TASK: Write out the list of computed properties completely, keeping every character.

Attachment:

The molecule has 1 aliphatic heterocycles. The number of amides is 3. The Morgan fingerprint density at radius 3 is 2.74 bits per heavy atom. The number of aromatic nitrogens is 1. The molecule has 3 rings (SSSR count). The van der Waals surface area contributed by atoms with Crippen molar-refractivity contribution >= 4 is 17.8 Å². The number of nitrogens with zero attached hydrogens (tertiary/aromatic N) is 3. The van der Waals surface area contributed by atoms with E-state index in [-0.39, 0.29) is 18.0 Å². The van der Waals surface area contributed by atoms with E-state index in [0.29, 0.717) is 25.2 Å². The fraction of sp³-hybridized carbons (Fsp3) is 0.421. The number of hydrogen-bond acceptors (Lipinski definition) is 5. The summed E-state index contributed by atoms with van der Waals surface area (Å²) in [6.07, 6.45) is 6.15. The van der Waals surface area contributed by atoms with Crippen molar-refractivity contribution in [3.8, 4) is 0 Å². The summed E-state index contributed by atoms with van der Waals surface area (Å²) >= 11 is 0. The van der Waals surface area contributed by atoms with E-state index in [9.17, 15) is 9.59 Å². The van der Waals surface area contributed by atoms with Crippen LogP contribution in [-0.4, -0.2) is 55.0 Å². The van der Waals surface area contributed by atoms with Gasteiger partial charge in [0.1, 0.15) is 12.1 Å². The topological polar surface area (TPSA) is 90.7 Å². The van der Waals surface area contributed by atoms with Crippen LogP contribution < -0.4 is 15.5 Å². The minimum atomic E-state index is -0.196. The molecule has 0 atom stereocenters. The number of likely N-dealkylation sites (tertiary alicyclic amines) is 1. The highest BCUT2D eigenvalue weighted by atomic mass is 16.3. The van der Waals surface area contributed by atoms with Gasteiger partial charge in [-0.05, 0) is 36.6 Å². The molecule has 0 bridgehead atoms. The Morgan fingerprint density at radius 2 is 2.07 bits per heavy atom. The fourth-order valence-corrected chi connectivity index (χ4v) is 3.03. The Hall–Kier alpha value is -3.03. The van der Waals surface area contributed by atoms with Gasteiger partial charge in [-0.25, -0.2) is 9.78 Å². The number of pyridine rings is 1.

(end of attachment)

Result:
The molecule has 1 aliphatic heterocycles. The number of amides is 3. The Morgan fingerprint density at radius 3 is 2.74 bits per heavy atom. The number of aromatic nitrogens is 1. The molecule has 3 rings (SSSR count). The van der Waals surface area contributed by atoms with Crippen molar-refractivity contribution >= 4 is 17.8 Å². The number of nitrogens with zero attached hydrogens (tertiary/aromatic N) is 3. The van der Waals surface area contributed by atoms with E-state index in [-0.39, 0.29) is 18.0 Å². The van der Waals surface area contributed by atoms with E-state index in [0.29, 0.717) is 25.2 Å². The fraction of sp³-hybridized carbons (Fsp3) is 0.421. The number of hydrogen-bond acceptors (Lipinski definition) is 5. The summed E-state index contributed by atoms with van der Waals surface area (Å²) in [6.07, 6.45) is 6.15. The van der Waals surface area contributed by atoms with Crippen molar-refractivity contribution in [3.8, 4) is 0 Å². The summed E-state index contributed by atoms with van der Waals surface area (Å²) >= 11 is 0. The van der Waals surface area contributed by atoms with E-state index in [9.17, 15) is 9.59 Å². The van der Waals surface area contributed by atoms with Crippen LogP contribution in [-0.4, -0.2) is 55.0 Å². The van der Waals surface area contributed by atoms with Gasteiger partial charge in [0.1, 0.15) is 12.1 Å². The topological polar surface area (TPSA) is 90.7 Å². The van der Waals surface area contributed by atoms with Crippen LogP contribution < -0.4 is 15.5 Å². The minimum atomic E-state index is -0.196. The molecule has 0 atom stereocenters. The number of likely N-dealkylation sites (tertiary alicyclic amines) is 1. The highest BCUT2D eigenvalue weighted by atomic mass is 16.3. The van der Waals surface area contributed by atoms with Gasteiger partial charge in [-0.05, 0) is 36.6 Å². The molecule has 0 bridgehead atoms. The Morgan fingerprint density at radius 2 is 2.07 bits per heavy atom. The fourth-order valence-corrected chi connectivity index (χ4v) is 3.03. The Hall–Kier alpha value is -3.03. The van der Waals surface area contributed by atoms with Gasteiger partial charge in [-0.25, -0.2) is 9.78 Å². The number of pyridine rings is 1.